Creators of virtual reality games and other "location-based augmented reality games" such as Pokémon Go could not use sites in Milwaukee County Parks without a permit approved by the Parks Department, under a proposed ordinance recommended for approval Tuesday by a County Board committee.
Supervisor Sheldon Wasserman requested an ordinance specifically targeting Pokémon Go and other virtual reality games that incorporate park locations in response to daily throngs of players this summer who tossed trash and trampled turf at Lake Park.
Wasserman and other county officials have described Lake Park as one of the most active Pokémon Go sites in the Midwest after Niantic Inc. placed game characters at numerous historic landmarks and other designated stations, known as "Poke stops."
"This finally addresses a problem we have in Milwaukee County," Wasserman said Tuesday. "Electronic gaming is here to stay. It will be affecting all our parks."
The County Board will act on the proposal at its Dec. 15 meeting.
Neighbors of Lake Park this summer urged county officials to better control large crowds of up to several hundred Pokémon Go players a day who started using the park in early July.
In response to complaints of littering, lack of restrooms, traffic congestion and late-night activity, law enforcement officers have cited several hundred players for not heeding the park's closing hours and other violations of county and city ordinances. Unauthorized vendors also have been cited there.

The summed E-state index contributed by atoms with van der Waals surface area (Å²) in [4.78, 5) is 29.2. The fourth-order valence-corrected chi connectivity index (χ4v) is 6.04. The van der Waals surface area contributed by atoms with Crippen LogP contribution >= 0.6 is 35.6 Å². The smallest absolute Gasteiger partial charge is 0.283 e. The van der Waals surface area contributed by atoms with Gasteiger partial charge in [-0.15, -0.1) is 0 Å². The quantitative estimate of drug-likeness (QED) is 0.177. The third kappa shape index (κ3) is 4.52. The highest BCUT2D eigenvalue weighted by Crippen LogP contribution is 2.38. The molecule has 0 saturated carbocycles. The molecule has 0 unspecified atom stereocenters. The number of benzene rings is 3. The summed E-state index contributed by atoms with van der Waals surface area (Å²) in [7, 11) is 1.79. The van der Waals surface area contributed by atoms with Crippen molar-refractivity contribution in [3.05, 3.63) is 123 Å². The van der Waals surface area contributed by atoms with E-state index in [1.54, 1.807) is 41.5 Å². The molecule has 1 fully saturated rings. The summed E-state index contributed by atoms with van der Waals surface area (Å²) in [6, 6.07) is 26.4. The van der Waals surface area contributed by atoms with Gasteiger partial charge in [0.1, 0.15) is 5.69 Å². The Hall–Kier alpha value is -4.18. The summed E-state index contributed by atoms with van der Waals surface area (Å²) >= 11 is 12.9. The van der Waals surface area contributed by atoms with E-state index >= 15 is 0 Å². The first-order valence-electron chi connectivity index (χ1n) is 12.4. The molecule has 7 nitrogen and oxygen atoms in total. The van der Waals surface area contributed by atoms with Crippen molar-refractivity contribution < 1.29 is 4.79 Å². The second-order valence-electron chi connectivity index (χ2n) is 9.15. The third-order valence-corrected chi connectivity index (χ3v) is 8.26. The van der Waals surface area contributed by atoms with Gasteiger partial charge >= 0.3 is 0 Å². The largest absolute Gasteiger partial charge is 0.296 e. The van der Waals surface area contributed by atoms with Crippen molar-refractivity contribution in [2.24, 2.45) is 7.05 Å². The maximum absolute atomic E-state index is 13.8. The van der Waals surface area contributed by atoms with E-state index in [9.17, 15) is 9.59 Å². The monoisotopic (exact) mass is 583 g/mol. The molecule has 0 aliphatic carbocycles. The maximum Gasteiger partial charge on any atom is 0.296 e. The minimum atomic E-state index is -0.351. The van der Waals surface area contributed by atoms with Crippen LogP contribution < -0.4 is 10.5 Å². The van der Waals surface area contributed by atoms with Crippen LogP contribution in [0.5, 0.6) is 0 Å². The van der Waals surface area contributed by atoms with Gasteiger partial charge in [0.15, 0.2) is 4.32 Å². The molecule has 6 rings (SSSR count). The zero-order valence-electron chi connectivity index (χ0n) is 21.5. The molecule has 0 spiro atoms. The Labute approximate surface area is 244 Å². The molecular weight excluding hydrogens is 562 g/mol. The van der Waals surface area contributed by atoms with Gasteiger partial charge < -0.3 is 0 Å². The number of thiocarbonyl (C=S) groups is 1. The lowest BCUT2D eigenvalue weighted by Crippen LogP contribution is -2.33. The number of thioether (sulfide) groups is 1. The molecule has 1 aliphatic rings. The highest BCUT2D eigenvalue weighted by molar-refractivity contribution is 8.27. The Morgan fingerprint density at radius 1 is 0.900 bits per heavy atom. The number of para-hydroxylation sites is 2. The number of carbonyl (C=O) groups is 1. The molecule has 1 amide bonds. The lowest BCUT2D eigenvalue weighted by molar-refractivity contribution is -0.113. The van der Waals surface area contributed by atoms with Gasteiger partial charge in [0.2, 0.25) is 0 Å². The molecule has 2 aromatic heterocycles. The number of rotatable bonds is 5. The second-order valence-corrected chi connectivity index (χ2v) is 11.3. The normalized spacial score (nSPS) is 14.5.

By August, crews of inmates from the county's House of Correction were accumulating required community service hours by picking up litter several days a week at Lake Park.
Under the proposed virtual gaming ordinance, parks staff will determine required fees when establishing the permit process that is scheduled to take effect Jan. 1, Parks Director John Dargle said. Parks staff also could set fines or other penalties for noncompliance when drafting the final permit procedures.
In authorizing a permit, the parks department will decide if a location is appropriate for use by players of the virtual reality games, Dargle said. Among criteria listed in the ordinance to be considered in reviewing a permit application: personal safety; impact on rare plants and wildlife; and expected intensity of activity in a park.
Interim Corporation Counsel Colleen Foley said the ordinance strikes a balance between rights of players, the county's responsibility to properly manage parks and rights of neighbors.
The ordinance defines virtual gaming as "an activity during which a person can experience being in a three-dimensional environment and interact with that environment during a game, and the game typically consists of an artificial world of images and sounds created by a computer that is affected by the actions of a person who is experiencing it."
Virtual reality games are not covered by the county's existing geocaching permit requirements. Those guidelines were published several years ago when outdoor geocaching became popular among families using GPS devices and published cache locations.